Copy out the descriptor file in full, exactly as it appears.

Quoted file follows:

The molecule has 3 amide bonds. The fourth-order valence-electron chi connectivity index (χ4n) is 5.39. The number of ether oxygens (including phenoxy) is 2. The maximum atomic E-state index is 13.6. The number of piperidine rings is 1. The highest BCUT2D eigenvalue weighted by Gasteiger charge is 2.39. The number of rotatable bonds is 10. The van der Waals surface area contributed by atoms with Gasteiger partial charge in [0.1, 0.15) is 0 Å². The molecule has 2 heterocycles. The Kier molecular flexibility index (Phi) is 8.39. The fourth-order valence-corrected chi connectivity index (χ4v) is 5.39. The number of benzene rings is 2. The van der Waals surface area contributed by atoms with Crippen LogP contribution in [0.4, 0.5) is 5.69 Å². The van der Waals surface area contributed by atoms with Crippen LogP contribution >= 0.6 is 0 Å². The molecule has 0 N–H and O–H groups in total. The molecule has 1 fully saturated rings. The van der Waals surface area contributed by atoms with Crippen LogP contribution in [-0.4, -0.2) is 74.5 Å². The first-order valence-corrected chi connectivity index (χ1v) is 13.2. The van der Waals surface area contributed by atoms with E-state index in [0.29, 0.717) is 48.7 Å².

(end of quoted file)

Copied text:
The molecule has 3 amide bonds. The fourth-order valence-electron chi connectivity index (χ4n) is 5.39. The number of ether oxygens (including phenoxy) is 2. The maximum atomic E-state index is 13.6. The number of piperidine rings is 1. The highest BCUT2D eigenvalue weighted by Gasteiger charge is 2.39. The number of rotatable bonds is 10. The van der Waals surface area contributed by atoms with Gasteiger partial charge in [0.1, 0.15) is 0 Å². The molecule has 2 heterocycles. The Kier molecular flexibility index (Phi) is 8.39. The fourth-order valence-corrected chi connectivity index (χ4v) is 5.39. The number of benzene rings is 2. The van der Waals surface area contributed by atoms with Crippen LogP contribution in [0.4, 0.5) is 5.69 Å². The van der Waals surface area contributed by atoms with Crippen LogP contribution >= 0.6 is 0 Å². The molecule has 0 N–H and O–H groups in total. The molecule has 1 fully saturated rings. The van der Waals surface area contributed by atoms with Crippen LogP contribution in [-0.4, -0.2) is 74.5 Å². The first-order valence-corrected chi connectivity index (χ1v) is 13.2. The van der Waals surface area contributed by atoms with E-state index in [0.29, 0.717) is 48.7 Å².